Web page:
For the purposes of Supergroup Showcase the term supergroup means a band or group of musicians made up of two or more artists from previously successful bands, but not a super huge bands like Led Zeppelin.
THE PLAYERS: Charlie Parker on alto sax, Dizzy Gillespie on trumpet, Max Roach on drums, Charles Mingus on bass and Bud Powell on piano.
THE HISTORY: Five of the biggest names in jazz came together in Toranto’s Massey Hall on May 15, 1953. It was the first and only time they were recorded playing together. (via Wiki)
My last semester in college was a pretty light one. I had front loaded my schedule so I’d be able to take it easy and enjoy my last few months of school. In doing so, I decided to take a course on jazz in the music department which was like a campus unto itself. My only previous exposure to jazz was when Blue Note records approached me about my old bootleg trading page and asked if I would advertise for them in exchange for some swag. I said sure and got some fantastic records by Charlie Hunter, Soulive and Karl Denson, but that was about it for a few years. One of the requirements for the class was purchasing Ken Burns’ 5-disc jazz compendium. I felt a little bad for putting that one on the ol’ school tab, but I listen to it way more than I read those old text books. Through the course of the class, I highlighted plenty of groups and performers, but the one element that intrigued me the most was the album dubbed Jazz At Massey Hall featuring five of the biggest names in jazz.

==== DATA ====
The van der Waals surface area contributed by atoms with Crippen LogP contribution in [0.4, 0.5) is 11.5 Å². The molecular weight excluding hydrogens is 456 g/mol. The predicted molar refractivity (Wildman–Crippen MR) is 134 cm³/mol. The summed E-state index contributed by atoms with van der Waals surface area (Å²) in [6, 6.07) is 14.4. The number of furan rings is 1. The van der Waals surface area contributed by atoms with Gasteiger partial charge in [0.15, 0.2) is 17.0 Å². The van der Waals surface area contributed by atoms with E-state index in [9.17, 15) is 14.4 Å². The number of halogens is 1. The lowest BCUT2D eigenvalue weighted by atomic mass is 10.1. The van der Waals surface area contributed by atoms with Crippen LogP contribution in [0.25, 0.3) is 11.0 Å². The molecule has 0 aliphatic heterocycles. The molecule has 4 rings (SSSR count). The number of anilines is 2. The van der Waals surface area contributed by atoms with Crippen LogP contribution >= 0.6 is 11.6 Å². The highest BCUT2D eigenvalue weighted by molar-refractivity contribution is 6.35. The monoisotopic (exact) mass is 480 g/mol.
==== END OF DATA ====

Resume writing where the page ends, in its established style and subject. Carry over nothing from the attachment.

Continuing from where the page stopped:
It would take a while, but I eventually got my hands on a copy of the CD. It’s the basic recording, not the newer one with the night’s previous set by Powell, Mingus and Roach, but that’s okay because it’s the five guys together who are the real draw here. To use the parlance of the time, this is one hot record. All five men fire on all cylinders and seem to play off of each other really well as if they’d been playing together for years. I think Jazz At Massey Hall’s a pretty great jumping-on point if you’re curious about jazz, especially bepop because it’s basically a sampler pack of all the greats. Like the sax work? Check out Bird (Parker) solo or together with Dizz who has his own huge catalog featuring his unparalleled trumpet work. Dig Mingus’ bass work? Go pick up Mingus Ah Um or Oh Yeah (both great records that I picked up before getting this one). I haven’t branched out into exploring Powell or Roach beyond the Ken Burns box and their appearances on other jazz records I’ve picked up, but just from the small sampling I’ve heard, these guys are the best of their bunch, just check out Roach’s drum solo on the end of “Salt Peanuts” or “Wee.” Damn, that’s some goodness right there. It’s hard to come up with a modern comparison to what the Quintet’s performance was really like because each of these guys were bandleaders in their own right (or would go on to be). Beyond that, though, they were also the bringers of a whole new kind of jazz called bepop, so not only were they the best in jazz, but also created something brand new. There’s just nothing like that around now. We’re lucky that the show was recorded in high enough quality that it can still be enjoyed today (though Mingus overdubbed the poorly recorded basslines on the original record, newer recordings don’t include those dubs). The only thing that could have made this performance better, in my humble opinion, is if Miles Davis had been in the neighborhood and got to blow with these guys. The Sextet has just as nice of a ring to it as The Quintet in my opinion.